Friday, May 1, 2009

Making Sustainable Seafood Choices

I picked up Bottom Feeder by Taras Grescoe this week. It's a topic dear to my heart and a book I wish I'd written myself. A paragraph from the promo description of the book hits the proverbial nail on the head with the paradox that has become modern sea food production and comsumption:

"Just when opting for omega-3-rich seafood is being recognized as one of the healthiest dietary choices a person can make, the news seems to be full of stories about mercury-laden tuna, shrimp contaminated with antibiotics, and collapsing fish stocks. In a world of endangered cod, pirate-caught Chilean sea bass, and sea-lice-infested salmon, can we really continue to order the catch of the day in good conscience?"

I'm looking forward to reading a Canadian's (Montreal even!) perspective on the state of the world's fish and seafood. The last really good, and accessible, read I saw on this topic was The End of the Line (2006) by Charles Clover, the environment editor at The Daily Telegraph in the UK. In it, he examines fisheries industries worldwide, and how fish get from the ocean to our plates. It was an eye-opener, even for me who has covered scientific sessions on this topic. The book is now also available in french.

During my last trip to the UK in December 2008, I noticed a dramatic change in how fish was sold and marketed, compared to my previous visit only 18 months earlier. Information on sustainable seafood was everywhere: magazines, newspapers, and even featured on food reality shows. The fresh fish at the local supermarket, as well as a lot of the frozen choices, were clearly labelled with where and how the fish was caught. Even the UK Times' annual round-up of the top 10 fish and chip shops included consideration of the establishments' "committment to building a sustainable future for the industry by sourcing their fish from well-managed stocks" when producing their chippie ranking.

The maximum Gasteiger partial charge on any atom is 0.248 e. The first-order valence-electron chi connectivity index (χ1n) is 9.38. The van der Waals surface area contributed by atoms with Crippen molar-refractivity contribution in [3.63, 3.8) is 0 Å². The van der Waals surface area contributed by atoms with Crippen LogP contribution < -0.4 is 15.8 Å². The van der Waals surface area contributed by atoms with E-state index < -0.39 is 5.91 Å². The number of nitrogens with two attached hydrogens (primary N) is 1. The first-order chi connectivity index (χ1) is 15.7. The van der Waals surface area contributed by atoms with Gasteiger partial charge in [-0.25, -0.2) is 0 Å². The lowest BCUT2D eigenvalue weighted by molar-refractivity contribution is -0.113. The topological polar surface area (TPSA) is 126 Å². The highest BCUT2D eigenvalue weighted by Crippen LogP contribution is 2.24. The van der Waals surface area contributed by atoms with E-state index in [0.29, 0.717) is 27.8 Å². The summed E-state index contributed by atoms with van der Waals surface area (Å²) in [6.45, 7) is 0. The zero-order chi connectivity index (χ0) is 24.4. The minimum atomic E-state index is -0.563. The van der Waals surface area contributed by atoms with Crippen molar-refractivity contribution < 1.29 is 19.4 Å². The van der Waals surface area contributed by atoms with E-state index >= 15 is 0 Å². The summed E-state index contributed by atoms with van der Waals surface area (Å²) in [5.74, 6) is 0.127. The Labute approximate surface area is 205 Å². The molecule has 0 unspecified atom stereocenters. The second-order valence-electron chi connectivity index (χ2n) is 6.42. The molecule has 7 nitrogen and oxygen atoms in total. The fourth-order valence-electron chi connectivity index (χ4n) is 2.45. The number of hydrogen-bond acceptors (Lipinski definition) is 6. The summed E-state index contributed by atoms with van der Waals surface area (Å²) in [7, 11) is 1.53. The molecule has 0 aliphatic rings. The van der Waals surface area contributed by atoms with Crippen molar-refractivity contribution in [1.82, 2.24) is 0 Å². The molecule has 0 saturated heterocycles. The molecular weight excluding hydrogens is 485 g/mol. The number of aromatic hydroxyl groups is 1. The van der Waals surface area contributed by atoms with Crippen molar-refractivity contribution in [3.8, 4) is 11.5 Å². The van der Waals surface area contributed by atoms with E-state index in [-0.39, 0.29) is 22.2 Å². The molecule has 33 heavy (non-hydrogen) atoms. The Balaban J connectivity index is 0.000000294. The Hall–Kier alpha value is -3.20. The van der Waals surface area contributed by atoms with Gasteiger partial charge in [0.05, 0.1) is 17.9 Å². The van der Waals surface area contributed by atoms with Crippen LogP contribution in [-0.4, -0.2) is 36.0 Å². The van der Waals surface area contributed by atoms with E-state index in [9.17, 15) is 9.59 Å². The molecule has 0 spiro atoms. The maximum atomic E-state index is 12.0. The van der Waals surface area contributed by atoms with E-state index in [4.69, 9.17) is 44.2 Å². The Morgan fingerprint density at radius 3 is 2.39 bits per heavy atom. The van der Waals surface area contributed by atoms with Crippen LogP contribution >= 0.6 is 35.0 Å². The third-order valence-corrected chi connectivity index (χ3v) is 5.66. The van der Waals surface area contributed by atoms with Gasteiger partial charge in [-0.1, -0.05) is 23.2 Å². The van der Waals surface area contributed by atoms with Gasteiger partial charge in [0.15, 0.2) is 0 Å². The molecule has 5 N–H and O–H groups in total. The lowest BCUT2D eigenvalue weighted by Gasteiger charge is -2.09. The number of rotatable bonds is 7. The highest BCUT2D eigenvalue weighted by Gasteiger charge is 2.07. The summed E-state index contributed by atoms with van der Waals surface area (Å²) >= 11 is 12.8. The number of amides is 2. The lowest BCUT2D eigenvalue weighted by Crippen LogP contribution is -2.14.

It's at time like these I feel that Canada is really quite backwards... or at least severely lagging behind the curve. So far as far as I can tell, President's Choice is the only big Canadian company to get into the sustainable seafood game. They have about half a dozen frozen products certified by the Marine Stewardship Council: tuna loins, black cod, salmon filets, smoked salmon, scallops. The much, much smaller Rainforest Trading also does sustainable canned tuna and salmon. It's also availble at some Loblaws.

To help Canadians make informed seafood choices, Seachoice has created a Canadian Seafood Guide. Monterey Bay Aquarium in the USA also produces information and guides through their Seafood Watch program. There guides are regional and there is one for the northeast USA that is especially pertinent to seafood in our area.


Anonymous said...

Although this isn't local to you, it's the first program of its kind that I've heard of, and so I pass it on as a point of interest: an organization essentially doing a CSA with fish!

Amanda said...

That is so cool!!!